[in-fer-mey-shuh n] /ˌɪn fərˈmeɪ ʃən/
knowledge communicated or received concerning a particular fact or circumstance; news:
information concerning a crime.
knowledge gained through study, communication, research, instruction, etc.; factual data:
His wealth of general information is amazing.
the act or fact of informing.
an office, station, service, or employee whose function is to provide information to the public:
The ticket seller said to ask information for a timetable.
(in information theory) an indication of the number of possible choices of messages, expressible as the value of some monotonic function of the number of choices, usually the logarithm to the base 2.
knowledge acquired through experience or study
knowledge of specific and timely events or situations; news
the act of informing or the condition of being informed
(informal) too much information, I don’t want to hear any more
late 14c., “act of informing,” from Old French informacion, enformacion “information, advice, instruction,” from Latin informationem (nominative informatio) “outline, concept, idea,” noun of action from past participle stem of informare (see inform). Meaning “knowledge communicated” is from mid-15c. Information technology attested from 1958. Information revolution from 1969.
The result of applying data processing to data, giving it context and meaning. Information can then be further processed to yeild knowledge.
People or computers can find patterns in data to perceive information, and information can be used to enhance knowledge. Since knowledge is prerequisite to wisdom, we always want more data and information. But, as modern societies verge on information overload, we especially need better ways to find patterns.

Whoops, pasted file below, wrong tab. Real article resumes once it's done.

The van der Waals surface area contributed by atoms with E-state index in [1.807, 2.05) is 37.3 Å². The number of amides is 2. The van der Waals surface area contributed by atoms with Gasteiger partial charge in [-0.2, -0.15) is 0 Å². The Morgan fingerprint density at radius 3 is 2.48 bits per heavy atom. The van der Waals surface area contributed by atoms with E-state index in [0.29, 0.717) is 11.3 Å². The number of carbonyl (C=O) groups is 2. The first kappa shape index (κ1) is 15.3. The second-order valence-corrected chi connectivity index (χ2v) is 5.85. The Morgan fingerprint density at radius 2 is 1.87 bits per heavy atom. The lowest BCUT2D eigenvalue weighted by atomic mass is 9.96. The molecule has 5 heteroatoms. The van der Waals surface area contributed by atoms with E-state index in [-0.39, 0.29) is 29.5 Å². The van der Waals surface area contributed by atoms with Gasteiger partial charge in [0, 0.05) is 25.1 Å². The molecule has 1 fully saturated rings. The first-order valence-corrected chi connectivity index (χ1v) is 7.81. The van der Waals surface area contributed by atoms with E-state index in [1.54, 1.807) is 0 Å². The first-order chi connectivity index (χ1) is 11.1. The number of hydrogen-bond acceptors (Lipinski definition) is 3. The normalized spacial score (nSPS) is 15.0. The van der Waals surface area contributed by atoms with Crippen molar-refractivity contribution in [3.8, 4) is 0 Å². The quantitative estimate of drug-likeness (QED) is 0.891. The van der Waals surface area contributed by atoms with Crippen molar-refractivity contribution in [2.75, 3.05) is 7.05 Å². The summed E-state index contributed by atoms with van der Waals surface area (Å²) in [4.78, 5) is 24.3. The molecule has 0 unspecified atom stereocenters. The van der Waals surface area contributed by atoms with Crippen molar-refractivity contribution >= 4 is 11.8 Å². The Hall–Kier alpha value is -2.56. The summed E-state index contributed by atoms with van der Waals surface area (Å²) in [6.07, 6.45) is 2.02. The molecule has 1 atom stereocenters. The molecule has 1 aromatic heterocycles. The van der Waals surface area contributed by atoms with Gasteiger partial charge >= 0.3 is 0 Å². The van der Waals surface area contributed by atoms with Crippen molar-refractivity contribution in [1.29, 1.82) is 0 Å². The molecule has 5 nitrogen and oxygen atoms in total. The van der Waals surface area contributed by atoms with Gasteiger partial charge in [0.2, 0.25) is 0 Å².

1234567.89 is data.
“Your bank balance has jumped 8087% to $1234567.89” is information.
“Nobody owes me that much money” is knowledge.
“I’d better talk to the bank before I spend it, because of what has happened to other people” is wisdom.
see under gold mine
noun, (sometimes initial capital letters) 1. a period beginning about 1975 and characterized by the gathering and almost instantaneous transmission of vast amounts of information and by the rise of information-based industries. noun 1. a time when large amounts of information are widely available to many people, largely through computer technology
[in-fer-mey-shuh n] /ˌɪn fərˈmeɪ ʃən/ noun 1. knowledge communicated or received concerning a particular fact or circumstance; news: information concerning a crime. 2. knowledge gained through study, communication, research, instruction, etc.; factual data: His wealth of general information is amazing. 3. the act or fact of informing. 4. an office, station, service, or employee whose […]
- Information algebra
Theoretical formalism for DP, never resulted in a language. Language Structure Group of CODASYL, ca. 1962. Sammet 1969, 709.
- Information appliance
noun See Internet appliance hardware (IA) A consumer device that performs only a few targeted tasks and is controlled by a simple touch-screen interface or push buttons on the device’s enclosure. [How does this differ from a PDA?] (1998-02-24)